The Art Of Not Getting Lost
Brand new play tackles the stigma of mental health
A brand new play tackling the stigma of mental health is set to be performed for the first time at both Stockton’s ARC and Northern Stage in Newcastle over the next few weeks. Written and directed by Saltburn based Vici Wreford-Sinnott, The Art of Not Getting Lost follows the story of two characters who have made their home in the hidden tunnels of London’s Bakerloo Station.
Creating their own fictional Lost Property Centre to help them retrace their lives, are they hiding themselves or are they actually being hidden from public view? Vici said: “One in four of us will experience mental health distress at some point in our lives. It does not define who we are, but there remain many negative and stereotypical perceptions.
“It affects all of us in some way, and if we do not talk about it, it will remain hidden, shameful and stigmatised.”
Vici, originally from Durham, has carved a career in ground breaking theatre, said: “The play is an exploration of friendship, truth and lies, and what happens to people when they are under pressure of stigma. Do they hide, do they look the other way, or do they stand up and be counted?"
“I’ve taken some of my own experiences and my two characters – Everyone and No-One – have allowed me to tell the stories of mental health past and present, and to look at how we have arrived at our ideas of what is and isn’t ‘normal.’
“The play looks at two aspects of mental health. We have the personal experiences of someone undergoing mental health problems, and how that affects them and the people around them. And there’s the wider issue of the continued stigmatisation both throughout history and right up to the here and now of people experiencing mental health problems.”
The Art of Not Getting Lost has been supported with funding from Arts Council England, and produced in association with ARC Stockton & Zinc Arts, Essex and is performed by Ree Collins and Eleanor Crawford.
ARC, Stockton: Wednesday 20 May. 7pm. Age: 14+. Tickets: £pay what you decide. Box Office: 01642 525 199 or www.arconline.co.uk
Northern Stage, Newcastle: Thursday 25 June. 7.30pm. Tickets: £10 / £8 concs. Box Office: 0191 230 5151 or www.northernstage.co.uk
Additional / Background info on Vici Wreford-Sinnott
Vici grew up in Co Durham in the North East of England and moved to London in the 1980s. She went on to study Contemporary Thetre Performance, Women in Theatre and specialised in Theatre Direction at the University of Kent.
She returned north in 1993 and set up Sycorax Theatre Company – ‘the first feminist theatre group in the East Durham coalfield!’ “That really made me a much stronger person,” said Vici. “And I found a lot of miners’ wives and local women had become much more politically aware because of the miners’ strike.”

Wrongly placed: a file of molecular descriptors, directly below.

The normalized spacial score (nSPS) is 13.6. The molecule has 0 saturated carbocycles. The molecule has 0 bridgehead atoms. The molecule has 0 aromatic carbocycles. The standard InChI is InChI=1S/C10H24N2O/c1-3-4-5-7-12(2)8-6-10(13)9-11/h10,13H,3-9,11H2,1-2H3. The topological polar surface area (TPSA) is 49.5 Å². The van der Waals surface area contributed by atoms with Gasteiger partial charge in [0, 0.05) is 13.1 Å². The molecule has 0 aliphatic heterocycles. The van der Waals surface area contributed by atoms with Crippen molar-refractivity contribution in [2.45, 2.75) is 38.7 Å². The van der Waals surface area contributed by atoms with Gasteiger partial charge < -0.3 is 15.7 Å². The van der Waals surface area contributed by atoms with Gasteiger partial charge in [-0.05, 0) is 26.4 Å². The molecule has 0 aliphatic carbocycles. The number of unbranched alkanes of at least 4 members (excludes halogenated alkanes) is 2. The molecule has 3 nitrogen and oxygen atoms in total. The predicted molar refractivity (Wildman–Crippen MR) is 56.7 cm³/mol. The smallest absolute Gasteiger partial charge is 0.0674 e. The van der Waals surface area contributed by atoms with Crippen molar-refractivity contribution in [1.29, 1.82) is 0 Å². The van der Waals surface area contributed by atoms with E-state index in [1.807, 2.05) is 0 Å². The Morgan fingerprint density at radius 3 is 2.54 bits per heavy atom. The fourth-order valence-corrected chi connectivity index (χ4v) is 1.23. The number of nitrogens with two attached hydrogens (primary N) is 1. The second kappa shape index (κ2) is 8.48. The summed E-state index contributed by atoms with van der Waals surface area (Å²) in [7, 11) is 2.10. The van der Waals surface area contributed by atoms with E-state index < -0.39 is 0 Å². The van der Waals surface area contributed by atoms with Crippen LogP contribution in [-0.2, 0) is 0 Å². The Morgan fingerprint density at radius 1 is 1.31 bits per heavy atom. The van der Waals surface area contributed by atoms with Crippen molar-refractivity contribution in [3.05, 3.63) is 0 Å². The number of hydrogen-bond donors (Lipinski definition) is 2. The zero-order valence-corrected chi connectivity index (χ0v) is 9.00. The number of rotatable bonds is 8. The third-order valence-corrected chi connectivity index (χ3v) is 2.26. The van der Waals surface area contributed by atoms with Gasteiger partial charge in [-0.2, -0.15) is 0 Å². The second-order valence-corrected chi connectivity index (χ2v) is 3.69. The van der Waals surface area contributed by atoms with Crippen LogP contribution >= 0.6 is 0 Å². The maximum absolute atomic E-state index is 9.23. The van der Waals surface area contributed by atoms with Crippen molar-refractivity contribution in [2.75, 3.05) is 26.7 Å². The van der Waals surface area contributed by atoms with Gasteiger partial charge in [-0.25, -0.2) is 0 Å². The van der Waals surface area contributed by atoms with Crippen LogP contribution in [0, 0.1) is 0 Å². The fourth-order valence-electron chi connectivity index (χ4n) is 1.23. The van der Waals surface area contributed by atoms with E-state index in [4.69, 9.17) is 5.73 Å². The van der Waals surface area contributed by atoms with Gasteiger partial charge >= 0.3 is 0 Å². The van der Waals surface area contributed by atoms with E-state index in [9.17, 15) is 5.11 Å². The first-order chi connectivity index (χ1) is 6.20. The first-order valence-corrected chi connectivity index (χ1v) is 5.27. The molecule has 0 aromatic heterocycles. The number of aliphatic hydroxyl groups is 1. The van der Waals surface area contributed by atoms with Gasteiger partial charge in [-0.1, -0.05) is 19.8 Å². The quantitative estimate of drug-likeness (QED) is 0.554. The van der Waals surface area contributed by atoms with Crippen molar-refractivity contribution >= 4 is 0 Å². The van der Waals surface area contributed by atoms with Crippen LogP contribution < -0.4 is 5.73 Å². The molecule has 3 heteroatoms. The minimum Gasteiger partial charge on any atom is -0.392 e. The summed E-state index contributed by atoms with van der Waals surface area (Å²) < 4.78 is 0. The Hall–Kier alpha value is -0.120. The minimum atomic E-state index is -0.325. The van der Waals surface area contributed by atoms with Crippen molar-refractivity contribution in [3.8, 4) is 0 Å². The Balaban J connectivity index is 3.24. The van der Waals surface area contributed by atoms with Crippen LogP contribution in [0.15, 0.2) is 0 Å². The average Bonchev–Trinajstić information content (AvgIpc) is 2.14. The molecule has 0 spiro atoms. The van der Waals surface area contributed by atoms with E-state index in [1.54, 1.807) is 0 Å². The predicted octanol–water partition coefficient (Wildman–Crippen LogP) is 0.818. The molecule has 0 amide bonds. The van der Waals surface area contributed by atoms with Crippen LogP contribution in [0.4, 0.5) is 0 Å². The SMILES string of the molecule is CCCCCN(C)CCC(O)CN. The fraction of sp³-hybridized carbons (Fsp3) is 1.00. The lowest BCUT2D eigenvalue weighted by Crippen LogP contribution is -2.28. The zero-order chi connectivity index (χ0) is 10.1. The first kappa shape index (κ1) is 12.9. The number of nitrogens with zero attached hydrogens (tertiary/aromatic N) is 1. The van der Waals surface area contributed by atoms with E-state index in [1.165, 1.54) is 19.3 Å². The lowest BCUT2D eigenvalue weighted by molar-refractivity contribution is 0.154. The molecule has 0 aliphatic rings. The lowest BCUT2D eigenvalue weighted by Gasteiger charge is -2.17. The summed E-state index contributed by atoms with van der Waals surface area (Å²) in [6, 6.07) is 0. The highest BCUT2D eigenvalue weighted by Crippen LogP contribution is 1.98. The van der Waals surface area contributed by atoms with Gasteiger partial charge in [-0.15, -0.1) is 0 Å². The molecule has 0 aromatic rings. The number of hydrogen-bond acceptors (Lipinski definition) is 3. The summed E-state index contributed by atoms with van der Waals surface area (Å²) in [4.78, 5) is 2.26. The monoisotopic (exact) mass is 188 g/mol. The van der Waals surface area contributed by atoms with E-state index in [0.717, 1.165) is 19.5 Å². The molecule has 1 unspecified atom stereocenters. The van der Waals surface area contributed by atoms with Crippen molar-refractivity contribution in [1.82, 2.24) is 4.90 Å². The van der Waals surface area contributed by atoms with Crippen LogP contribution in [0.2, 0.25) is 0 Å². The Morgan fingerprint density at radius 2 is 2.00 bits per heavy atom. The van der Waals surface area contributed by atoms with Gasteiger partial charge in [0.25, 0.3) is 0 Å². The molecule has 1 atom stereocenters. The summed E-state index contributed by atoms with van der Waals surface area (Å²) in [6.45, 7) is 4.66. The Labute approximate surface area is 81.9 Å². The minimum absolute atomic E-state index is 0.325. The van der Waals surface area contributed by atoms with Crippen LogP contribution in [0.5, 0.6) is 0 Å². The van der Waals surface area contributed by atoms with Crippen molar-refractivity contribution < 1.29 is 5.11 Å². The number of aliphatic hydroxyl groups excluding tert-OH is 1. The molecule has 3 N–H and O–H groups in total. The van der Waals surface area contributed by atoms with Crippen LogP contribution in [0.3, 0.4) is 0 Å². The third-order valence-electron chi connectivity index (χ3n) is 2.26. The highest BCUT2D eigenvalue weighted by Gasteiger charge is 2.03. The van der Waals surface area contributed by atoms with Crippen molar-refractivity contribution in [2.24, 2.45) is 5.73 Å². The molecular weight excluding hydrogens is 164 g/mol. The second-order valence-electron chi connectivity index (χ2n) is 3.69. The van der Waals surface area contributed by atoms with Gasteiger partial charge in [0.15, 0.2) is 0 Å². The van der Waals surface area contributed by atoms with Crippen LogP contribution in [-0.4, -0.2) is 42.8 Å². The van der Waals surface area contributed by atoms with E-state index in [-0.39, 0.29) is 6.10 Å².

Vici moved to Dublin in 2000 to become the Chief Executive of Arts & Disability Ireland. It was here that Vici directed the first National Disability Arts Festival in the Republic, and directed two of the first pieces of professional disability theatre in Dublin – ‘The Baby Doll Project’ by Rosaleen McDonagh which won a Metro Eireann Award and ‘Broadcast’ co devised with Donal Toolan, which was commissioned for the Dublin Fringe Festival.
Moved to Saltburn to be closer to family in 2003, becoming Chief Executive of Arcadea – the regional organisation for promoting disability equality in the arts. Her successful six-year directorship included being the artistic director of the Mimosa Festival across the North East including venues such as Sage Gateshead and Northern Stage.
Vici took a break from theatre in 2010 but after a period of baking herself well and knitting herself a life, the playwriting instinct kicked in again and, in 2011, Vici set up Little Cog Theatre Company. She’s since directed three plays, established three residencies (one at Stockton’s ARC and two at Zinc Arts in Essex), and has also set up Not-So-Silent Films – aiming to give a voice to disabled film-makers.
Outlining the motivation behind writing her new play, The Art of Not Getting Lost, Vici said …..
The piece is set in a self-styled Lost Property Centre where many of the artefacts of mental health history have been located and remain hidden.
“Throughout history, there’s always been a huge stigmatisation – either brutally or slightly under the radar - of people experiencing mental health problems.
“In Victorian times, people could pay a penny to go into asylums to see the so-called ‘mad people’ for entertainment. Slightly further ahead in time, the Nazi’s used a ‘black triangle’ to identify people with mental health problems or people who were known as 'asocial'. They were actually used as Hitler’s first experiment on the ‘Final Solution’ before he turned his attentions onto the Jewish population.
“Then we had the early days of modern psychiatry – whilst there have been advances, there were decades of Electro Convulsive Therapy (ECT) which was heavily used throughout the 1940s and 50’s, administered without anaesthetic – plus the over-prescription of dangerously addictive medication leaving people in a haze and unable to function properly, with 'treatment' administered without consent.
“Stigmatisation is still evident today and is very oppressive, disabled people and people with mental health problems have been vilified in the public domain - you’d really think we could find ways to be humane, have dignity, offer support and ensure that the stories and experiences of disabled people and people with mental health problems are told.
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